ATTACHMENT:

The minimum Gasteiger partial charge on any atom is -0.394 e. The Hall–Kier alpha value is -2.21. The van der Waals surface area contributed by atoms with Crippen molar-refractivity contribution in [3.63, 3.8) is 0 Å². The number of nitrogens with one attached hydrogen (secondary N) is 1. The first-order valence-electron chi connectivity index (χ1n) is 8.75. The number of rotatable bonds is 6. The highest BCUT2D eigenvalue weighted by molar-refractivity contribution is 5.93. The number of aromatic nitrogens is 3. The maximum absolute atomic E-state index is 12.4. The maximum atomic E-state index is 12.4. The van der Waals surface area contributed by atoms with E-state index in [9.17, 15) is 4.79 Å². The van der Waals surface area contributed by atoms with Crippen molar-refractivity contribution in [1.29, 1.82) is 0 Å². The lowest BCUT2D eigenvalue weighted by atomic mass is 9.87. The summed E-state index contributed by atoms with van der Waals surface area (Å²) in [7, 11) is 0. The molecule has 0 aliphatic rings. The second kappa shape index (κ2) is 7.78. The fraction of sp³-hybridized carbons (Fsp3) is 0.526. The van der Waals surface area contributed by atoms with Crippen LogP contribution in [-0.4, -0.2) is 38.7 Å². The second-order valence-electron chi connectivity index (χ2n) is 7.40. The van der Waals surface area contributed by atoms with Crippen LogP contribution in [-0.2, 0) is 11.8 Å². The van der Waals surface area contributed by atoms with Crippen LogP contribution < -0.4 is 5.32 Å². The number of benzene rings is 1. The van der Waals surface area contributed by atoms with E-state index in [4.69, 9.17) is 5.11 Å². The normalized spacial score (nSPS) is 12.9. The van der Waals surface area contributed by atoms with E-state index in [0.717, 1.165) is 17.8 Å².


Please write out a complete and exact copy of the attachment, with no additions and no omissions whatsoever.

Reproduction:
The minimum Gasteiger partial charge on any atom is -0.394 e. The Hall–Kier alpha value is -2.21. The van der Waals surface area contributed by atoms with Crippen molar-refractivity contribution in [3.63, 3.8) is 0 Å². The number of nitrogens with one attached hydrogen (secondary N) is 1. The first-order valence-electron chi connectivity index (χ1n) is 8.75. The number of rotatable bonds is 6. The highest BCUT2D eigenvalue weighted by molar-refractivity contribution is 5.93. The number of aromatic nitrogens is 3. The maximum absolute atomic E-state index is 12.4. The maximum atomic E-state index is 12.4. The van der Waals surface area contributed by atoms with E-state index in [9.17, 15) is 4.79 Å². The van der Waals surface area contributed by atoms with Crippen molar-refractivity contribution in [1.29, 1.82) is 0 Å². The lowest BCUT2D eigenvalue weighted by atomic mass is 9.87. The summed E-state index contributed by atoms with van der Waals surface area (Å²) in [7, 11) is 0. The molecule has 0 aliphatic rings. The second kappa shape index (κ2) is 7.78. The fraction of sp³-hybridized carbons (Fsp3) is 0.526. The van der Waals surface area contributed by atoms with Crippen LogP contribution in [-0.4, -0.2) is 38.7 Å². The second-order valence-electron chi connectivity index (χ2n) is 7.40. The van der Waals surface area contributed by atoms with Crippen LogP contribution in [-0.2, 0) is 11.8 Å². The van der Waals surface area contributed by atoms with Crippen LogP contribution < -0.4 is 5.32 Å². The number of benzene rings is 1. The van der Waals surface area contributed by atoms with E-state index in [4.69, 9.17) is 5.11 Å². The normalized spacial score (nSPS) is 12.9. The van der Waals surface area contributed by atoms with E-state index in [0.717, 1.165) is 17.8 Å².